Please assume this is my initial exposure to calculus and derivatives.

I am having difficulty making the connection between the application of the chain rule to explicit differentiation and that of implicit differentiation. Everything I’ve learned so far about differentiation has been based on explicitly defined functions and limits. Applying the chain rule to explicit functions makes sense to me, as I am just recognizing composite functions within an original function. But applying the chain rule to the dependent variable in an implicit function doesn't feel the same to me. I know it works, but it just doesn't feel right. Take for example the equation $x\sqrt{y}=1$. I understand that $y$ is a function of $x$, but it is the very function $x\sqrt{y}=1$ that defines the relationship between x and y. This is different than how I have applied the chain rule when performing explicit differentiation. Take for example the function $y=x\sin(2x^2+2x+1)$. Recognizing that $2x^2+2x+1$ is a composite function, and applying the chain rule, makes sense to me. But for some reason, I cannot wrap my head around making that same association to $y$ in the function $x\sqrt{y}=1$.

Perhaps I am not completely understanding the chain rule. What am I missing? Thanks for any help you can provide.

  • $\begingroup$ Would you have the same conceptual difficulties if both $x$ and $y$ in $x\sqrt y$ were functions of $t$ and you were differentiating with respect to $t$? $\endgroup$ – amd Feb 22 '18 at 0:22
  • $\begingroup$ No one said that x and y were not related in implicit differentiation, just that it is highly unlikely that for general combinations of x and y that you are able to explicitly express one variable as a clear function of the other. $\endgroup$ – Triatticus Feb 22 '18 at 2:10
  • $\begingroup$ @amd, You’ve got me thinking. I would not have the same conceptual difficulty if both $x$ and $y$ were functions of $t$. If I think about $\frac{d}{dx}$ as an operator, then differentiating both sides of an equation does not affect the balance of the equation. For example, if I take the simple equation $y=x$, square both sides, and then take the derivative, the answer must be the same as if I took the derivative of the $y=x$ equation. Is thinking about $\frac{d}{dx}$ as an operator acceptable? $\endgroup$ – SteveL Feb 22 '18 at 17:48
  • $\begingroup$ Certainly! That point of view will be very useful when you study differential equations. Note, though, that in the process of applying an operator to both sides you might introduce spurious solutions, as is the case with your example of squaring both sides. $\endgroup$ – amd Feb 22 '18 at 20:07
  • $\begingroup$ Thank you for the clarification. $\endgroup$ – SteveL Feb 23 '18 at 1:04

Consider: $g(x)=x\sqrt{y(x)}$. Then: $$g'(x)=(x\sqrt{y(x)})'=1\cdot \sqrt{y(x)}+x\cdot \frac{1}{2\sqrt{y(x)}}\cdot y'(x)=0 \Rightarrow \\ y'(x)=\frac{-\sqrt{y(x)}\cdot 2\sqrt{y(x)}}{x}=-\frac{2y(x)}{x}.$$

Addendum: You are right that the balance must be preserved when $\frac{d}{dx}$ is applied: $$\frac{d}{dx}\left(x\sqrt{y}\right)=\frac{d}{dx}(1) \Rightarrow \sqrt{y}\frac{d}{dx}(x)+x\frac{d}{dx}(\sqrt{y})=0 \Rightarrow \cdots.$$ Also the differential of a function is $dy=y'dx$. Hence: $$y=x \Rightarrow dy=dx \Rightarrow y'dx=dx \Rightarrow y'=1 \\ y^2=x^2 \Rightarrow dy^2=dx^2 \Rightarrow 2ydy=2xdx \Rightarrow 2y\cdot y'dx=2xdx \Rightarrow y'=\frac{x}{y}=\frac{x}{x}=1.$$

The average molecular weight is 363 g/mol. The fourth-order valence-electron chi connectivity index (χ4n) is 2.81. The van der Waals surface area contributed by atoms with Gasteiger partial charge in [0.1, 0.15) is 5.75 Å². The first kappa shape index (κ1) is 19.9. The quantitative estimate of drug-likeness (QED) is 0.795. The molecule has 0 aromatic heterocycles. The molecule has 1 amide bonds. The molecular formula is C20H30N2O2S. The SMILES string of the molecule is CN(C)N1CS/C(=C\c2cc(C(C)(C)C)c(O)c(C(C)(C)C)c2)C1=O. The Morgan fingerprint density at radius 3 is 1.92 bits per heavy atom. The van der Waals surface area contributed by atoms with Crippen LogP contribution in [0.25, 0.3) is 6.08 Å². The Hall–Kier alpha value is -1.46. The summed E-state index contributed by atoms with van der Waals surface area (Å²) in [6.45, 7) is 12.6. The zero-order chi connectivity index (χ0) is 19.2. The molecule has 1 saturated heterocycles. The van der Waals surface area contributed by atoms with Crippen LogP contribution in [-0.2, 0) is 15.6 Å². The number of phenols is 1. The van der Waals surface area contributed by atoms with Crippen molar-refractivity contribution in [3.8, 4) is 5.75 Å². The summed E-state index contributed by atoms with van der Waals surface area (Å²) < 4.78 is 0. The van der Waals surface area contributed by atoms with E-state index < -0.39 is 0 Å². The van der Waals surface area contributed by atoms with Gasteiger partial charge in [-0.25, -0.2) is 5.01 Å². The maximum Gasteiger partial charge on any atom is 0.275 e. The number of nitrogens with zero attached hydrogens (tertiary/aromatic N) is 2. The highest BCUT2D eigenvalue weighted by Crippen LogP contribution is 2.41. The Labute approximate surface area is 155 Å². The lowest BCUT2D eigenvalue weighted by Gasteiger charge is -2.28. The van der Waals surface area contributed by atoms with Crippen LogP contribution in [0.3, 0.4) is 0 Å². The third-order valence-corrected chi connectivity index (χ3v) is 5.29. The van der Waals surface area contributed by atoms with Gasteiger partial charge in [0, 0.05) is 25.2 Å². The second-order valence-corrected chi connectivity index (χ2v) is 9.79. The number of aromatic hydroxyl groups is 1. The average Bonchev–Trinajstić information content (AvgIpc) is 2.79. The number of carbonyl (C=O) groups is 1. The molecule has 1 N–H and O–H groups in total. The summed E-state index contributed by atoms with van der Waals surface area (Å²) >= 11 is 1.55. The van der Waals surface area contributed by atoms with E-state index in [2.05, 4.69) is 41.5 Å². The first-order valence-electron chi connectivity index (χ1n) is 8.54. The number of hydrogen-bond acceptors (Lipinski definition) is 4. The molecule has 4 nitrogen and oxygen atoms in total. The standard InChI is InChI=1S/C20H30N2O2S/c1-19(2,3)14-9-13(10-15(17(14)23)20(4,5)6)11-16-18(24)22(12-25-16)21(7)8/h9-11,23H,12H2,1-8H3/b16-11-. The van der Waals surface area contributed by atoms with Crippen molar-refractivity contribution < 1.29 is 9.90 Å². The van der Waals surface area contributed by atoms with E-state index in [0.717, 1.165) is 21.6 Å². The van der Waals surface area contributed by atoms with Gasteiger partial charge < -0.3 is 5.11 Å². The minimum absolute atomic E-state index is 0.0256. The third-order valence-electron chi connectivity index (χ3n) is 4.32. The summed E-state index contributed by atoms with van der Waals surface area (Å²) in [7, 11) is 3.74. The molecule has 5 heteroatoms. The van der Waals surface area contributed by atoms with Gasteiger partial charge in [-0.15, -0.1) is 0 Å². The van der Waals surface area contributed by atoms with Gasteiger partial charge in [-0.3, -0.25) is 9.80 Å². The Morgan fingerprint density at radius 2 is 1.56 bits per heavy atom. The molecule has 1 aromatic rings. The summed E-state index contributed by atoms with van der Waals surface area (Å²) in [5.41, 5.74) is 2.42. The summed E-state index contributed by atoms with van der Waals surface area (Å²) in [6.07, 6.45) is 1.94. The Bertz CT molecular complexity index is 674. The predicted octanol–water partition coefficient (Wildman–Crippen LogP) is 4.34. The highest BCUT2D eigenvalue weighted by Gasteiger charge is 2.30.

• $\begingroup$ I know I am not explaining my issue well. My issue is that $y(x)=\frac{1}{x^2}$, which is obtained by solving the equation being differentiated, seems different than recognizing that $2x^2+2x+1$ is a composite function of $y=x\sin(2x^2+2x+1)$. I think I may have a resolution. If I think about $\frac{d}{dx}$ as an operator, then differentiating both sides of an equation must not affect the balance of the equation. For example, take the simple equation $y=x$, square both sides, and then take the derivative. $[y^2]$ must be differentiated with respect to $y$ to keep the equation balanced. $\endgroup$ – SteveL Feb 22 '18 at 18:44
  • $\begingroup$ Thank you for the addendum. Is it correct to say that $\frac{d}{dx}[y^2]=\frac{d}{dx}[x^2] \Rightarrow \frac{d}{dy}[y^2]\cdot\frac{d}{dx}[y]=\frac{d}{dx}[x^2] \cdot\frac{d}{dx}[x] \Rightarrow 2y\cdot\frac{dy}{dx}=2x\cdot\frac{dx}{dx} \Rightarrow 2y\cdot\frac{dy}{dx}=2x\cdot1\Rightarrow \frac{dy}{dx}=\frac{x}{y}$ $\endgroup$ – SteveL Feb 23 '18 at 0:58
  • $\begingroup$ Yes, correct. However, note that for $xy^2=1$, it is $\frac{d}{dx}(xy^2)=\frac{d}{dx}(1) \Rightarrow y^2\cdot \frac{d}{dx}(x)+x\cdot \frac{d}{dx}(y^2)=y^2+x\cdot \frac{d}{dy}(y^2)\cdot \frac{d}{dx}(y)=0.$ $\endgroup$ – farruhota Feb 23 '18 at 3:28

For the function

$$x\sqrt{y}=1\implies x=\frac1{\sqrt y}\implies \frac{dx}{dy}=-\frac12\frac1{y\sqrt y}$$

or as an alternative by implicit differentiation

$$x\sqrt{y}=1\implies dx \sqrt y+x\frac1{2\sqrt y}dy=0\implies dx \sqrt y=-x\frac1{2\sqrt y}dy \\\implies\frac{dx}{dy}=-\frac{x}{2y}=-\frac12\frac1{y\sqrt y}$$


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